29 December 2022 Reflections on
Bonhoeffer's Of Folly - After 10 (3) Years !
In December 1942 Pastor Dietrich Bonhoeffer wrote his Christmas letter from prison. It was titled "After 10 Years" reflecting on how Germany had lost its Freedom. In 1932 Germany clebrated its last Christmas in Freedom. Before that Germany had 10 more years to recognize and resist the brewing dangers of tyrannical ideologies and narratives. Likewise during the last 3 years the whole world has been progressively abandoning its freedoms by giving in to the great deception of our time. The price for freedom will go up every year. As a people we have only got two options, go through the relatively smaller pain of resisting now or pay a much higher price in suffering the bigger pain to come.
Of Folly !
Folly is a more dangerous enemy to the good than malice. You can protest against malice, you can unmask it or prevent it by force. Malice always contains the seeds of its own destruction, for it always makes men uncomfortable, if nothing worse. There is no defence against folly. Neither protests nor force are of any avail against it, and it is never amenable to reason.
If facts contradict personal prejudices, there is no need to believe them, and if they are undeniable, they can simply be pushed aside as exceptions. Thus the fool, as compared with the scoundrel, is invariably self-complacent. And he can easily become dangerous, for it does not take much to make him aggressive. Hence folly requires much more cautious handling than malice.
We shall never again try to reason with the fool, for it is both useless and dangerous. To deal adequately with folly it is essential to recognize it for what it is. This much is certain, it is a moral rather than an intellectual defect. There are men of great intellect who are fools, and men of low intellect who are anything but fools, a discovery we make to our surprise as a result of particular circumstances.
The impression we derive is that folly is acquired rather than congenital; it is acquired in certain cir- cumstances where men make fools of themselves or allow others to make fools of them. We observe further that folly is less common in the unsociable or the solitary than in individuals or groups who are inclined or condemned to sociability. From this it would appear that folly is a sociological problem rather than one of psychology. It is a special form of the operation of historical circumstances upon men, a psycho- logical by-product of definite external factors.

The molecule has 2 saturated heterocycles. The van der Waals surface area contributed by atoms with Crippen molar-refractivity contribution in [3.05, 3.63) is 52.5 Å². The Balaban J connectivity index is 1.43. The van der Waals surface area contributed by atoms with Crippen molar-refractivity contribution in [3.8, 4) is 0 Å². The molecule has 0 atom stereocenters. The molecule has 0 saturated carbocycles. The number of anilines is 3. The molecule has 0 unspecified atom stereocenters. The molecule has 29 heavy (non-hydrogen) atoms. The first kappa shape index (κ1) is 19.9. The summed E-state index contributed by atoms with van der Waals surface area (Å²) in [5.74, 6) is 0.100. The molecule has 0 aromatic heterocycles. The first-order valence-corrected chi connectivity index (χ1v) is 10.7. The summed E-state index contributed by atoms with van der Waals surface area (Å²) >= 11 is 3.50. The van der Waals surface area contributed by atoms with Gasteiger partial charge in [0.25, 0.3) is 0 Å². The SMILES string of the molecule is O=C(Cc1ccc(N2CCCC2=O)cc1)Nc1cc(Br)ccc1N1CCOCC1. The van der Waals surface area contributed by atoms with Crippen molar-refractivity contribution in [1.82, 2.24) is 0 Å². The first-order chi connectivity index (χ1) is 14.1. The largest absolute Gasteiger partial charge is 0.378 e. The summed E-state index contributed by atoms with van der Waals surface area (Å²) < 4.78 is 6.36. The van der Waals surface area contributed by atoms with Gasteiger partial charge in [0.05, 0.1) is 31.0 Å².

On closer inspection it would seem that any violent revolution, whether political or religious, produces an outburst of folly in a large part of mankind. Indeed, it would seem to be almost a law of psychology and sociology. The power of one needs the folly of the other. It is not that certain aptitudes of men, intellectual aptitudes for instance, become stunted or destroyed. Rather, the upsurge of power is so terrific that it deprives men of an independent judgement, and they give up trying — more or less unconsciously — to assess the new state of affairs for them- selves.
The fool can often be stubborn, but this must not mis- lead us into thinking he is independent. One feels somehow, especially in conversation with him, that it is impossible to talk to the man himself, to talk to him personally. Instead, one is confronted with a series of slogans, watchwords, and the like, which have acquired power over him. He is under a curse, he is blinded, his very humanity is being prostituted and exploited. Once he has surrendered his will and become a mere tool, there are no lengths of evil to which the fool will not go, yet all the time he is unable to see that it is evil. Here lies the danger of a diabolical exploitation of humanity, which can do irreparable damage to the human character.
But it is just at this point that we realize that the fool cannot be saved by education. What he needs is redemption. There is nothing else for it. Until then it is no earthly good trying to convince him by rational argument. In this state of affairs we can well understand why it is no use trying to fmd out what ‘the people’ really think, and why this question is also so superfluous for the man who thinks and acts responsibly.
As the Bible says, ‘the fear of the Lord is the beginning of wisdom’. In other words, the only cure for folly is spiritual redemption, for that alone can enable a man to live as a responsible person in the sight of God. But there is a grain of consolation in these reflections on human folly. There is no reason for us to think that the majority of men are fools under all circumstances.
What matters in the long run is whether our rulers hope to gain more from the folly of men, or from their independence of judgement and their shrewdness of mind.
Dietrich Bonhoeffer, December 1942
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